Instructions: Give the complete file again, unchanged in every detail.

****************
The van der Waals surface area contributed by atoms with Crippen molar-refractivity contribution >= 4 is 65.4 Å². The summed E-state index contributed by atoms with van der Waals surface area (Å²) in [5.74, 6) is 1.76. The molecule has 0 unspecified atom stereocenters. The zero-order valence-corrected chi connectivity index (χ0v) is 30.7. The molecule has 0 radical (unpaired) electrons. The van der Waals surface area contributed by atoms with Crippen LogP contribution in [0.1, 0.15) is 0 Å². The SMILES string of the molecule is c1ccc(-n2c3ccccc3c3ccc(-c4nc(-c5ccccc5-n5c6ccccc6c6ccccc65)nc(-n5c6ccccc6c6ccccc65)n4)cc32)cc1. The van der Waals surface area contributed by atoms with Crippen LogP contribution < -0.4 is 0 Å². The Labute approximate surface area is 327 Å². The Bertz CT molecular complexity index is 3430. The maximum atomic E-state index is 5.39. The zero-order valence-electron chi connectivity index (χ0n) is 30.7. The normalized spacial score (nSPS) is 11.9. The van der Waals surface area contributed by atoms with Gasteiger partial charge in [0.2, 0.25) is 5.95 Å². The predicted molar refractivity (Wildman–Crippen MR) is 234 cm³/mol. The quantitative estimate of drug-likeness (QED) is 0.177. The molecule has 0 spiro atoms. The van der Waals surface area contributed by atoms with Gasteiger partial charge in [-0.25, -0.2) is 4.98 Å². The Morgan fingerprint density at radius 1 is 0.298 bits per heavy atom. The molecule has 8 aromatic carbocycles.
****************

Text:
The van der Waals surface area contributed by atoms with Crippen molar-refractivity contribution >= 4 is 65.4 Å². The summed E-state index contributed by atoms with van der Waals surface area (Å²) in [5.74, 6) is 1.76. The molecule has 0 unspecified atom stereocenters. The zero-order valence-corrected chi connectivity index (χ0v) is 30.7. The molecule has 0 radical (unpaired) electrons. The van der Waals surface area contributed by atoms with Crippen LogP contribution in [0.1, 0.15) is 0 Å². The SMILES string of the molecule is c1ccc(-n2c3ccccc3c3ccc(-c4nc(-c5ccccc5-n5c6ccccc6c6ccccc65)nc(-n5c6ccccc6c6ccccc65)n4)cc32)cc1. The van der Waals surface area contributed by atoms with Crippen LogP contribution < -0.4 is 0 Å². The Labute approximate surface area is 327 Å². The Bertz CT molecular complexity index is 3430. The maximum atomic E-state index is 5.39. The zero-order valence-electron chi connectivity index (χ0n) is 30.7. The normalized spacial score (nSPS) is 11.9. The van der Waals surface area contributed by atoms with Gasteiger partial charge in [0.2, 0.25) is 5.95 Å². The predicted molar refractivity (Wildman–Crippen MR) is 234 cm³/mol. The quantitative estimate of drug-likeness (QED) is 0.177. The molecule has 0 spiro atoms. The van der Waals surface area contributed by atoms with Gasteiger partial charge in [-0.25, -0.2) is 4.98 Å². The Morgan fingerprint density at radius 1 is 0.298 bits per heavy atom. The molecule has 8 aromatic carbocycles.